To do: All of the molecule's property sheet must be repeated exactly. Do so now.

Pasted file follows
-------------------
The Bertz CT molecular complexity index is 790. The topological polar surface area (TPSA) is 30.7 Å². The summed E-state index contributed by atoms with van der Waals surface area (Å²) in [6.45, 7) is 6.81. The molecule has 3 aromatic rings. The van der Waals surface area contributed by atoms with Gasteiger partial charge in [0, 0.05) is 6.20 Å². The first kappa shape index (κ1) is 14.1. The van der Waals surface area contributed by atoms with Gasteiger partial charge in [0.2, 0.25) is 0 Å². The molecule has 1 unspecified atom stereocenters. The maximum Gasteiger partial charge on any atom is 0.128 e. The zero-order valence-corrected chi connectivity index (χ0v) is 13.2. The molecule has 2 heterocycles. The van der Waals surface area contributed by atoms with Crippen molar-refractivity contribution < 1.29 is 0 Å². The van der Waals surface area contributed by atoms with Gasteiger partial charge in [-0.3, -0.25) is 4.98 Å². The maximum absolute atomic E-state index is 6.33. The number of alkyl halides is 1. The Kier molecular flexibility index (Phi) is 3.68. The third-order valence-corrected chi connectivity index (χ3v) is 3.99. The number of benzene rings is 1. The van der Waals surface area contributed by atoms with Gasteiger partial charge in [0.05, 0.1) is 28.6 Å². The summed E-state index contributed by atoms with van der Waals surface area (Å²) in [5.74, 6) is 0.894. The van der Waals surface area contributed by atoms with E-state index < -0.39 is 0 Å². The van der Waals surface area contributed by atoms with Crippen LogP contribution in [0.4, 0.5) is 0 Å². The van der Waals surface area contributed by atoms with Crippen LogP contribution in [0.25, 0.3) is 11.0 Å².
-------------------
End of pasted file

The Bertz CT molecular complexity index is 790. The topological polar surface area (TPSA) is 30.7 Å². The summed E-state index contributed by atoms with van der Waals surface area (Å²) in [6.45, 7) is 6.81. The molecule has 3 aromatic rings. The van der Waals surface area contributed by atoms with Gasteiger partial charge in [0, 0.05) is 6.20 Å². The first kappa shape index (κ1) is 14.1. The van der Waals surface area contributed by atoms with Gasteiger partial charge in [0.2, 0.25) is 0 Å². The molecule has 1 unspecified atom stereocenters. The maximum Gasteiger partial charge on any atom is 0.128 e. The zero-order valence-corrected chi connectivity index (χ0v) is 13.2. The molecule has 2 heterocycles. The van der Waals surface area contributed by atoms with Crippen molar-refractivity contribution < 1.29 is 0 Å². The van der Waals surface area contributed by atoms with Gasteiger partial charge in [-0.3, -0.25) is 4.98 Å². The maximum absolute atomic E-state index is 6.33. The number of alkyl halides is 1. The Kier molecular flexibility index (Phi) is 3.68. The third-order valence-corrected chi connectivity index (χ3v) is 3.99. The number of benzene rings is 1. The van der Waals surface area contributed by atoms with Gasteiger partial charge in [0.05, 0.1) is 28.6 Å². The summed E-state index contributed by atoms with van der Waals surface area (Å²) in [5.74, 6) is 0.894. The van der Waals surface area contributed by atoms with E-state index < -0.39 is 0 Å². The van der Waals surface area contributed by atoms with Crippen LogP contribution in [0.4, 0.5) is 0 Å². The van der Waals surface area contributed by atoms with Crippen LogP contribution in [0.25, 0.3) is 11.0 Å².